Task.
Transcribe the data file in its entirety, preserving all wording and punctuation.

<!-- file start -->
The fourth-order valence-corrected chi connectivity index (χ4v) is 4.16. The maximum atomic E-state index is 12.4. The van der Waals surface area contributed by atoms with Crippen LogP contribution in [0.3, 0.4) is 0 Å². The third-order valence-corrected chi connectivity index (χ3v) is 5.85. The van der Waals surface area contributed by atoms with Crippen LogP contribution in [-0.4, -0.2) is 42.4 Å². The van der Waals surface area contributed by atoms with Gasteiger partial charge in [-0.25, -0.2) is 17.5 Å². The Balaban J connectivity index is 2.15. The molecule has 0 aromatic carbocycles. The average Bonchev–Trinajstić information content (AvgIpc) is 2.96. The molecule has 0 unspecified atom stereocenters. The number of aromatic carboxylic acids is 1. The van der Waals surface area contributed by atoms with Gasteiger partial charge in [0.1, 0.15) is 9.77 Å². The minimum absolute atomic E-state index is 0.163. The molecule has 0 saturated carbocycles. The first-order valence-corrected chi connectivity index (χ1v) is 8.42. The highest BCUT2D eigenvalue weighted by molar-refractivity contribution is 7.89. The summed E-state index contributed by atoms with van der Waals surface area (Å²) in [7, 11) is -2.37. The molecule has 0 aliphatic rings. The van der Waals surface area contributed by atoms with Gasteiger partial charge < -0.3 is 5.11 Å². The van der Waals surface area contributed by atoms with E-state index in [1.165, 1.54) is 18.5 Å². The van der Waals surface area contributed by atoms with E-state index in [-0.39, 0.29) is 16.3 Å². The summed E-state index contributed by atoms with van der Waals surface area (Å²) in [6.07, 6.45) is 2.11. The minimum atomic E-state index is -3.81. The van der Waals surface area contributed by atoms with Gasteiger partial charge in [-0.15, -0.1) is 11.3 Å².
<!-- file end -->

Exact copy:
The fourth-order valence-corrected chi connectivity index (χ4v) is 4.16. The maximum atomic E-state index is 12.4. The van der Waals surface area contributed by atoms with Crippen LogP contribution in [0.3, 0.4) is 0 Å². The third-order valence-corrected chi connectivity index (χ3v) is 5.85. The van der Waals surface area contributed by atoms with Crippen LogP contribution in [-0.4, -0.2) is 42.4 Å². The van der Waals surface area contributed by atoms with Gasteiger partial charge in [-0.25, -0.2) is 17.5 Å². The Balaban J connectivity index is 2.15. The molecule has 0 aromatic carbocycles. The average Bonchev–Trinajstić information content (AvgIpc) is 2.96. The molecule has 0 unspecified atom stereocenters. The number of aromatic carboxylic acids is 1. The van der Waals surface area contributed by atoms with Gasteiger partial charge in [0.1, 0.15) is 9.77 Å². The minimum absolute atomic E-state index is 0.163. The molecule has 0 saturated carbocycles. The first-order valence-corrected chi connectivity index (χ1v) is 8.42. The highest BCUT2D eigenvalue weighted by molar-refractivity contribution is 7.89. The summed E-state index contributed by atoms with van der Waals surface area (Å²) in [7, 11) is -2.37. The molecule has 0 aliphatic rings. The van der Waals surface area contributed by atoms with Gasteiger partial charge < -0.3 is 5.11 Å². The van der Waals surface area contributed by atoms with E-state index in [1.165, 1.54) is 18.5 Å². The van der Waals surface area contributed by atoms with E-state index in [-0.39, 0.29) is 16.3 Å². The summed E-state index contributed by atoms with van der Waals surface area (Å²) in [6.07, 6.45) is 2.11. The minimum atomic E-state index is -3.81. The van der Waals surface area contributed by atoms with Gasteiger partial charge in [-0.15, -0.1) is 11.3 Å².